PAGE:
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Earthbox Support

Posted by fireduck 10a (My Page) on
Thu, Jul 10, 14 at 0:27

For those of you growing in Earthboxes...how do you support your tomatoes in these?


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RE: Earthbox Support

  • Posted by NBM81 Zone 5b (Denver/Boul (My Page) on
    Thu, Jul 10, 14 at 9:01

Earthbox sells what they call the "Staking System", which gives the whole set-up a 61" height when full assembled (subtract the height of the box plus however high your mounded soil is and that's how much trellis you'd actually have - probably about 4 feet). They also sell an extension kit that extends the height another foot.

I have the staking systems attached to 3 of my Earthboxes for tomatoes and cucumbers. It is fantastic for cucumbers and works well for tomatoes, but we all know most tomato plants (including some determinates) get taller than 4 feet. I purchased 6' stakes from HD and added them to the box when I transplanted and secured them to the cross-bar on the staking system. So far it's working well, but my black cherry tomato is almost at the top of the stake, so I will probably have to rig up additional posts since it's still so early in the season. A friend does not use the staking systems and just has standard tomato cages with 6' stakes and hers are doing just fine.

There are many people who have taken the time to build external "cages", trellises and other support systems to contain the sometimes unwieldy growth. They're not necessary attached to the Earthbox, but they surround it. Now that I see how massive my plants are getting, I'm thinking of doing the same for next season - I don't really see any way around it unless Earthbox makes available a variety of more substantial add-ons.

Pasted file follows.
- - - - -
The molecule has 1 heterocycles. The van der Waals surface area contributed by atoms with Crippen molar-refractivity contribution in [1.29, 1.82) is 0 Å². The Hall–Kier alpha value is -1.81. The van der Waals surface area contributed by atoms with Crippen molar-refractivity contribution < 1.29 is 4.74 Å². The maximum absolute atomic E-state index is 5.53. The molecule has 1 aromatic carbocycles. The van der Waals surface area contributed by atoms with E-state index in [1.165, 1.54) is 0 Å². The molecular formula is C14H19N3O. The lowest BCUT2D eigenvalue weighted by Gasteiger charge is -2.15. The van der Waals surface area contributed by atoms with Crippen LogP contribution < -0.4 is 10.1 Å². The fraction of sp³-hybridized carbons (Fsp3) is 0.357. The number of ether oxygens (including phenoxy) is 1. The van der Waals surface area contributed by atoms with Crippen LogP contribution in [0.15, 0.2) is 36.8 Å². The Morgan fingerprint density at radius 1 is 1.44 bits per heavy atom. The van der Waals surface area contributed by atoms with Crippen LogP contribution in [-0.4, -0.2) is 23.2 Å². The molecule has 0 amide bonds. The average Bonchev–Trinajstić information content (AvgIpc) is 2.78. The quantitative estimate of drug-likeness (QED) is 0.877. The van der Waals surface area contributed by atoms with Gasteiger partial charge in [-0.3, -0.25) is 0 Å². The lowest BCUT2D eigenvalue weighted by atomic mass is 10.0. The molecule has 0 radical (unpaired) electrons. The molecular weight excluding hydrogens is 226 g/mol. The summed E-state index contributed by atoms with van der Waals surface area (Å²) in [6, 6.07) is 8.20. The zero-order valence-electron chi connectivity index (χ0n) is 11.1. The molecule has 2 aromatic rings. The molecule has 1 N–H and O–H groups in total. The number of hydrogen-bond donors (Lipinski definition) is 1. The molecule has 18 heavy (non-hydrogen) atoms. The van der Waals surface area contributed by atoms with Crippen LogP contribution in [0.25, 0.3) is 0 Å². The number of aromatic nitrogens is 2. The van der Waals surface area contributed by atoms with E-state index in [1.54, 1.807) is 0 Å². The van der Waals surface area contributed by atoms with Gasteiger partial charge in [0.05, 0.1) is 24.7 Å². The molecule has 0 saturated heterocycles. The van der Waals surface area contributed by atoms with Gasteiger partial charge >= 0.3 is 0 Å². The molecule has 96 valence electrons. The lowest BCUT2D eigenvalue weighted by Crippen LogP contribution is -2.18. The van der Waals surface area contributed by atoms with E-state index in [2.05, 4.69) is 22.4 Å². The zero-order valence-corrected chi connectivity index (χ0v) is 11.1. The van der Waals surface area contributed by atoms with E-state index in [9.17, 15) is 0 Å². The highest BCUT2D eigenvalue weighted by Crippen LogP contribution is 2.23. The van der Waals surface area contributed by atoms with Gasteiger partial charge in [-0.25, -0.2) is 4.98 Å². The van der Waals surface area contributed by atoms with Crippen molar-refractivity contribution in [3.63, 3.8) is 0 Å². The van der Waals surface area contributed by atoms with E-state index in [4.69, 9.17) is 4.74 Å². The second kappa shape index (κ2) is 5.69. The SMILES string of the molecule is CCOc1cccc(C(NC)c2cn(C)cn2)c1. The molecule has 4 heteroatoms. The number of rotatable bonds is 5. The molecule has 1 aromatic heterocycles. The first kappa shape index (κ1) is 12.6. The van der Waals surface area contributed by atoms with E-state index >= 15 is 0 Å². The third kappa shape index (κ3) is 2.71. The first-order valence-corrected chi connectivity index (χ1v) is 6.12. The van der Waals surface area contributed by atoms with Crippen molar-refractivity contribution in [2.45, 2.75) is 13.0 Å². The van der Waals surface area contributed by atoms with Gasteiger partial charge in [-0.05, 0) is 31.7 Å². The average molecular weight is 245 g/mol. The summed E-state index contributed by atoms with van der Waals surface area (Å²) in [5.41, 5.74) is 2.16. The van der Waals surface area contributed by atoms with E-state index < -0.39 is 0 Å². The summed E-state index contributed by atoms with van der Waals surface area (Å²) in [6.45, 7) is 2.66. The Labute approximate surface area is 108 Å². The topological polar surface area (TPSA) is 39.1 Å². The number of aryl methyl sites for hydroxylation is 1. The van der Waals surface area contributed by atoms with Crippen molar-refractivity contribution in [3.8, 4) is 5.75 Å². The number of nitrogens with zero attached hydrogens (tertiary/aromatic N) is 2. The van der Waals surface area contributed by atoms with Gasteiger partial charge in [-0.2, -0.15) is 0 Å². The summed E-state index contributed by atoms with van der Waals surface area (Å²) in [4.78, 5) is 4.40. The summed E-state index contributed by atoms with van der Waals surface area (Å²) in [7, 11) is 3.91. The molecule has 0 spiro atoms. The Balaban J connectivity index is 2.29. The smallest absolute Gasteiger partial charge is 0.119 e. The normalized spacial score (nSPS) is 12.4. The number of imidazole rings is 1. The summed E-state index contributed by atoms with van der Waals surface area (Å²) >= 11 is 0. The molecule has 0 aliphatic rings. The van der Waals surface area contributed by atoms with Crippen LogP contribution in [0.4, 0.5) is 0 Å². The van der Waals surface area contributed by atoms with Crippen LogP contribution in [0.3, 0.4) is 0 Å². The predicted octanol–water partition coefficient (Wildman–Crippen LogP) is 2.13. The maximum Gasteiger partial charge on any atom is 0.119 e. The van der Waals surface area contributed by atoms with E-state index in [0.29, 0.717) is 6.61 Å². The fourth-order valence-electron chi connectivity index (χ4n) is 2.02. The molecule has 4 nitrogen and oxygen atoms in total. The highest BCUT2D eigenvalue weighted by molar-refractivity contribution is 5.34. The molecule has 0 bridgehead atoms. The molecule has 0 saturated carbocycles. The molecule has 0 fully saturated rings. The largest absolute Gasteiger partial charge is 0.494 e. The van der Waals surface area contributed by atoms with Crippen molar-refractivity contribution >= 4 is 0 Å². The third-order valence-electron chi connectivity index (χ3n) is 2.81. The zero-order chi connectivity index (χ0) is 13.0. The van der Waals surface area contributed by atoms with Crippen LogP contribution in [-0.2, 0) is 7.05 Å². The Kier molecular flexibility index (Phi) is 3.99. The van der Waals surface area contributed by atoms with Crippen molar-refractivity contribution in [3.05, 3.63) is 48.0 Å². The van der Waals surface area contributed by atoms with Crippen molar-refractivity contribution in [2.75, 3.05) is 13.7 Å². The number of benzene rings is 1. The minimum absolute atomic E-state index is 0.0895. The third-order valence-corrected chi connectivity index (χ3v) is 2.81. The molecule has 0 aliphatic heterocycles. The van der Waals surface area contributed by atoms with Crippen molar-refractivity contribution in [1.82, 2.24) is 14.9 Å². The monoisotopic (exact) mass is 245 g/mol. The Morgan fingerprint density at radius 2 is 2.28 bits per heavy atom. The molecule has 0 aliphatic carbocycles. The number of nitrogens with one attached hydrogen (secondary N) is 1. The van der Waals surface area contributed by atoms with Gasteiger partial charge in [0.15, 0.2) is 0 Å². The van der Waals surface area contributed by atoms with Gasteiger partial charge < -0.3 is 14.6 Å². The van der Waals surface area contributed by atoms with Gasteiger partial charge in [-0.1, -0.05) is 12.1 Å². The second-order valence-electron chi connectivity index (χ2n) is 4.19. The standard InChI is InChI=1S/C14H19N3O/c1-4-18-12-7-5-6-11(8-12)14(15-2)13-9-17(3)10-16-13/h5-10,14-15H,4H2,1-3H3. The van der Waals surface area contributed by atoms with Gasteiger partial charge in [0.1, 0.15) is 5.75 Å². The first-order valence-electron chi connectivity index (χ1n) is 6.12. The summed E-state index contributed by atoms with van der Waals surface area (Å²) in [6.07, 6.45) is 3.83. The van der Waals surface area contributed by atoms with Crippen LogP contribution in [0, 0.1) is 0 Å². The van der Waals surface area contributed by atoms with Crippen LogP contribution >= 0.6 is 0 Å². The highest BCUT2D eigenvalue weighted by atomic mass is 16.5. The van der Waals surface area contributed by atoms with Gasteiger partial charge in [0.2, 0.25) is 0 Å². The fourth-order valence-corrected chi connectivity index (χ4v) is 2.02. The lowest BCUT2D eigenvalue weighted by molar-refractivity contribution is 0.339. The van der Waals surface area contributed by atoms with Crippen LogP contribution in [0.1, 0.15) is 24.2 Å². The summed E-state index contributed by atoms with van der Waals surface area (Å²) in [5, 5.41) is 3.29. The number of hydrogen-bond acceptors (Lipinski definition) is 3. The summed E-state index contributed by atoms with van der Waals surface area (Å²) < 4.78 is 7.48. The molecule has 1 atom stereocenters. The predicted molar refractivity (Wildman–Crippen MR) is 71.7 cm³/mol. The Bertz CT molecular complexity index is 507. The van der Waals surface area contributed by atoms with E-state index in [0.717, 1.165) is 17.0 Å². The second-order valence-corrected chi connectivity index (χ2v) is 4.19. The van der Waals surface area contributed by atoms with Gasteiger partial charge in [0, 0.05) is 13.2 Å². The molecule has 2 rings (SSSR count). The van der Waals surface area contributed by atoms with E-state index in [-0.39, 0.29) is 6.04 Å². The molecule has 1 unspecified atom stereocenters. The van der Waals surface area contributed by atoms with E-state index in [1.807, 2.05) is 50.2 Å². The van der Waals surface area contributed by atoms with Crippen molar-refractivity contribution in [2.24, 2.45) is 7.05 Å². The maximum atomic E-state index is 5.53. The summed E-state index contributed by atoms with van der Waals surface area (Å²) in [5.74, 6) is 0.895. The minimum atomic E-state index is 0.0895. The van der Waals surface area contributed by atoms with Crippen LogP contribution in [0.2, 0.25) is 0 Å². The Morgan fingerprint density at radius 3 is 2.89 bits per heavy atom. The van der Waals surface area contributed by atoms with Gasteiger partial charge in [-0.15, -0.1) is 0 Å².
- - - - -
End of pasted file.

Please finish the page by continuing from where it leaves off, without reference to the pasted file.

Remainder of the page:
Below is a photo of the tomatoes taken this morning before sun up.

This post was edited by NBM81 on Thu, Jul 10, 14 at 9:06


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RE: Earthbox Support

  • Posted by NBM81 Zone 5b (Denver/Boul (My Page) on
    Thu, Jul 10, 14 at 9:04

Here is another photo (also taken this morning before sun up) that better shows the cucumber Earthbox on the right. I also have two Earthboxes with peppers in them and I just use 3' stakes for support on each, although they are going gangbusters and I may need taller ones before the end of July. I have the pepper plants loosely attached to their stakes with velcro tape, which I also use for the tomatoes. I absolutely love the stuff.


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RE: Earthbox Support

nb...thanks for the ideas and info. Your garden looks awesome! I continue to see great results from these earthboxes...so, I am kind of excited.


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RE: Earthbox Support

  • Posted by NBM81 Zone 5b (Denver/Boul (My Page) on
    Thu, Jul 10, 14 at 21:36

Yes, this is my first year with them and I am loving what they're doing (minus some of the BER on my Park's Whoppers). I haven't been removing the suckers and instead prune the branches that get really long and begin to sag since the trellises don't really provide a ton of lateral support. I would like to change that for next year because I don't really want to have to prune unless it's necessary.


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RE: Earthbox Support

I am supporting my maters with concrete reinforcement wire (6"x6") between 2- 8' t posts. It really works well...but I have no more room there! Any secrets to success for these Earthboxes?


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RE: Earthbox Support

  • Posted by NBM81 Zone 5b (Denver/Boul (My Page) on
    Thu, Jul 10, 14 at 22:02

That sounds like a really nice, sturdy way to trellis them. I'm probably going to make some kind of external platform/trellis thing with PVC.. I don't want anything permanent in the yard. I am big on having a garden (and all "accessories") that I can manipulate in different ways each year and be able to move around to take advantage of better sun, less wind, overhead protection, etc.

I will say, other than the fact that I think they're too short, the staking systems manufactured specifically for the Earthboxes are really, really nice. They're worth looking into if you want a clean design and don't have the inclination to design your own system. If my plan fails, I'll probably invest in the extension kits and use 8' stakes next year instead of 6'. That would actually solve many of my current problems. :) In the end, I guess it's a good thing to have plants that are growing and producing so robustly!


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